Saturday, June 7, 2008

An emotionally compelling photograph (for me)

One of my favorite subjects to photographs is 'my friends at play'.

Here a shot I took yesterday of my friend Maureen windsurfing in the Columbia River Gorge.

Shot settings:
  • Canon 5D camera
  • Canon 400 f5.6 L Lens: So the windsurfer was big enough in the frame & to pull in the background.
  • ISO 200: To ensure a fast enough shutter-speed to freeze the action.
  • Shooting Mode of 'aperture priority': I wanted to specify the widest aperture the lens supported and let the camera select the correct shutter-speed.
  • Aperture f5.6: The widest aperture this lens supports--to give me a 'blurry background'. This lens (400 f5.6) is sharp 'wide-open', many lenses are not sharp 'wide-open.'
  • Exposure compensation (EC) set to 0: The camera metered it 'just right'
  • shutter-speed 1/1250th of a second: Selected by the camera. I did set ISO to 200, to ensure I got a fast shutter-speed (ISO 100 would have given me a shutter-speed of 1/600th of a second--at 1/600 I might have gotten some 'motion blur' or blur from 'camera movement'.)
  • Picture style of 'standard': This gives me a nice 'punchy' image without a whole lot of post-processing.
  • White balance set to 5900 degrees Kelvin when the RAW file was processed to JPEG: The 'sunny' white balance I used when shooting looked a little 'cold' to me back at my computer, so I set white balance via 'color temperature' when I processed the file (white balance 'color temp' is a 'slider' in Canon Digital Photo Professional (DPP.)) Being able to 'tweak' white-balance in post-processing is a nice benefit to shooting in RAW.
  • Focus mode set to AI Servo: So I could 'track' my subject and release the shutter when I wanted to take a photo.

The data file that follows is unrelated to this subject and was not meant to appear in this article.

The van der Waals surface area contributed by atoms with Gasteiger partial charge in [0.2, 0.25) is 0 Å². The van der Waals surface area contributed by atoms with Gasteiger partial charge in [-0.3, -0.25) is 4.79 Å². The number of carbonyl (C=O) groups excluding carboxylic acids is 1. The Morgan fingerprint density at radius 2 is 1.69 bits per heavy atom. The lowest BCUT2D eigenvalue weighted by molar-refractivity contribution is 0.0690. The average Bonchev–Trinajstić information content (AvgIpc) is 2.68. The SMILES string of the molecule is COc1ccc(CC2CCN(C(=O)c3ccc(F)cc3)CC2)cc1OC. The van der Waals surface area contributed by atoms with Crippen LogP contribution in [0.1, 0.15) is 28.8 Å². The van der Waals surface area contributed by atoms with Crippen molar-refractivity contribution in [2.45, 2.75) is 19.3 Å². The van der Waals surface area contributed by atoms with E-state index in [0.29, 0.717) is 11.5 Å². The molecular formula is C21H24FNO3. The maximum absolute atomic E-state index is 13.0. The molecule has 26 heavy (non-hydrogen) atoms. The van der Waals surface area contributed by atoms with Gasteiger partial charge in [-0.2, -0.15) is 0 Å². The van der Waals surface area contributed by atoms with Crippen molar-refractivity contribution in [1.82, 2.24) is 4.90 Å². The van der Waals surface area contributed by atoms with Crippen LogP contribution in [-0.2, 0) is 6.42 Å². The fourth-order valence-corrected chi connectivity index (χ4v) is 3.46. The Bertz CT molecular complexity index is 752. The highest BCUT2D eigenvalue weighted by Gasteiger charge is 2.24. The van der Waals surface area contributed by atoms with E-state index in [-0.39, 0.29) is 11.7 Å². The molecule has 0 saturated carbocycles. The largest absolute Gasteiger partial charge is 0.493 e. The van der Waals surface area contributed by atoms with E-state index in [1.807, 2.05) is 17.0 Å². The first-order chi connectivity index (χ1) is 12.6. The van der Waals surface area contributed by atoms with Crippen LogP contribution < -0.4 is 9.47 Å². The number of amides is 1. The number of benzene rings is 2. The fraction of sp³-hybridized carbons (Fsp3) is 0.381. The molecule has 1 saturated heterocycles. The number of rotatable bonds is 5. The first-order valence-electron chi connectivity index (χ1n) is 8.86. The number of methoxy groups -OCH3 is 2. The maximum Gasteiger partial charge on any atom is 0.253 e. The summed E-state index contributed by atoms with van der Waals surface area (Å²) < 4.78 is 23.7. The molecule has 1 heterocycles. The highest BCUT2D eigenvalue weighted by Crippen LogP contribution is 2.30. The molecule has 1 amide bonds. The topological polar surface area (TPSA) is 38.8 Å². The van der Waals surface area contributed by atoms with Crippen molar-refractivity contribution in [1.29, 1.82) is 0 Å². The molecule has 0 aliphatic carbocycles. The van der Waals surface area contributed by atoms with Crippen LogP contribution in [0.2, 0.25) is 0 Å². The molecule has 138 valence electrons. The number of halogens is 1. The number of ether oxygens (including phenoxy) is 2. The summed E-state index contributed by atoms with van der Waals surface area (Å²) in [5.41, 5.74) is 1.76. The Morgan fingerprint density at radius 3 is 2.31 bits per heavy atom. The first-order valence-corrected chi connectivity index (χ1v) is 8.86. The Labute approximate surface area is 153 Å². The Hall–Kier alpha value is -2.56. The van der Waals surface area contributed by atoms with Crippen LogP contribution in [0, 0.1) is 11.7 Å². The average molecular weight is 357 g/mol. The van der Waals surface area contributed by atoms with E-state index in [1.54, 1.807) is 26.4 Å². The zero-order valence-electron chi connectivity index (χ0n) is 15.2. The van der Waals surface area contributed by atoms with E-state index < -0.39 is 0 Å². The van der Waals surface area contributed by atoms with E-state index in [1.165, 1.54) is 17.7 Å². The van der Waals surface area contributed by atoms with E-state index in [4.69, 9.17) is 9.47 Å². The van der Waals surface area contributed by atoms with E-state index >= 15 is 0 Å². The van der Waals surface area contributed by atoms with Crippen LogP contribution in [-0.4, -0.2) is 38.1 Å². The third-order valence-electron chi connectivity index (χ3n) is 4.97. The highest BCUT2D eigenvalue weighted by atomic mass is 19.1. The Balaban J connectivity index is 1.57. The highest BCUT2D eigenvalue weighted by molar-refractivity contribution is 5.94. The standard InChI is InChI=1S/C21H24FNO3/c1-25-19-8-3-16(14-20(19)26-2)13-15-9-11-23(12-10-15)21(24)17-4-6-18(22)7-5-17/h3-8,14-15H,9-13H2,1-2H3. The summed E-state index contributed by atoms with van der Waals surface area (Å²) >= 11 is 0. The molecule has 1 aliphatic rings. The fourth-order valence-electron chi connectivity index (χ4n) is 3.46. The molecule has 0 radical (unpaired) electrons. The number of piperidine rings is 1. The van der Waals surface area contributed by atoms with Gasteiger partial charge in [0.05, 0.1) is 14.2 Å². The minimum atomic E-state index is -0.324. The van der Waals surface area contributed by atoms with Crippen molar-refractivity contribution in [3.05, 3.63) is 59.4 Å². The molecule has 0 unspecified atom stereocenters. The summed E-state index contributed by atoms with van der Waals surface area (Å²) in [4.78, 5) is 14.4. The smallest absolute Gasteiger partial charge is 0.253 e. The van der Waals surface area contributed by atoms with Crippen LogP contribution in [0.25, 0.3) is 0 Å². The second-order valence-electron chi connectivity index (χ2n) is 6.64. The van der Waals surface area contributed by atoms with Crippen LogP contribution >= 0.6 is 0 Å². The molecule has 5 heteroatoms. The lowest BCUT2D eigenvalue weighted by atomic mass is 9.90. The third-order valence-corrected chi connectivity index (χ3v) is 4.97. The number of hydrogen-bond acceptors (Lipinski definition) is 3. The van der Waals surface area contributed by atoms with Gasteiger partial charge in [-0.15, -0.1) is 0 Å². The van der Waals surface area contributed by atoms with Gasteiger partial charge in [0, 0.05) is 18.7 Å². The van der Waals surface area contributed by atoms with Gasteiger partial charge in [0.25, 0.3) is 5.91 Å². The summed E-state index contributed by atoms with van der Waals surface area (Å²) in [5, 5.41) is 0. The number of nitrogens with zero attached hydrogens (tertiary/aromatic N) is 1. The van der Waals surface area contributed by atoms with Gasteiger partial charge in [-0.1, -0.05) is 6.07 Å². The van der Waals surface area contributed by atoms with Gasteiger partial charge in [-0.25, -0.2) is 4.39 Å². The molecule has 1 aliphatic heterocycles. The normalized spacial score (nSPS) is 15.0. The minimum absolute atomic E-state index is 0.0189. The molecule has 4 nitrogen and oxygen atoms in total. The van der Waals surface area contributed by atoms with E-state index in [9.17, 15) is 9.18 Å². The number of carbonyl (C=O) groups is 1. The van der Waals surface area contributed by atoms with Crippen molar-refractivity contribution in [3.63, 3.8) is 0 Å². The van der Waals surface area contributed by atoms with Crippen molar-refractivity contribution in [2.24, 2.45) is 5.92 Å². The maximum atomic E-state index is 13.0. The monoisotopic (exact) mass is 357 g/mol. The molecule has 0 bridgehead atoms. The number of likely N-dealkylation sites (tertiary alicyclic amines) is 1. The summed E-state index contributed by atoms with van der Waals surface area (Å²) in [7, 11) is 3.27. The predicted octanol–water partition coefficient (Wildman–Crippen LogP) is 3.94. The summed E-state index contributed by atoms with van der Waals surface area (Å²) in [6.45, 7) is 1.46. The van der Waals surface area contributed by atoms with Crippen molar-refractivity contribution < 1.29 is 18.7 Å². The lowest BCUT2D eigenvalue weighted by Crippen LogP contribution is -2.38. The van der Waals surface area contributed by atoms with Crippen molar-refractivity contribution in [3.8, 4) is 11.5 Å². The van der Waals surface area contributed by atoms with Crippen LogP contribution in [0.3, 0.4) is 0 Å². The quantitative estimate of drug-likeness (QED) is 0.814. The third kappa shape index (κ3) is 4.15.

• Tripod with ball-head: To keep the camera stable when shooting. The ball-head allows me to freely move the camera, while still having the camera stabilized by the tripod.
  • Location the photo was taken: Arlington, Oregon, USA (Columbia River Gorge)

I really love this shot. The elements that make this photo good, in my opinion, are:
  • The beautiful scene
  • The very nice colors. The contrast between the green water and the tan hills.
  • The subject in focus, with the slightly blurry background (making the sailor 'pop' a little.)
  • The hills in the background 'filling the frame'
  • An uncluttered background (remember to 'watch the background' -- it matters.)
  • The subject is in the bottom third of the photo (following the 'rule of thirds')
  • No other windsurfers in the frame to clutter the photo
For me, this is also 'emotionally compelling' photo. It reminds me of a spectacular day of windsurfing at a beautiful location with good friends. I can look at this photo and I am reminded of great day of sailing.

The use of the long 400mm focal length lens was key to:
  • Make the subject (the sailor) large enough in the frame (so she isn't a 'speck')
  • Pull in the hills in the background (with a 100mm focal length you would get lots of sky.)
Here's another photo from the day. I like the first photo better, but this one has a little more 'action' - so others may prefer this one:

(similar 'shot settings' to the previous photo.)

1 comment:


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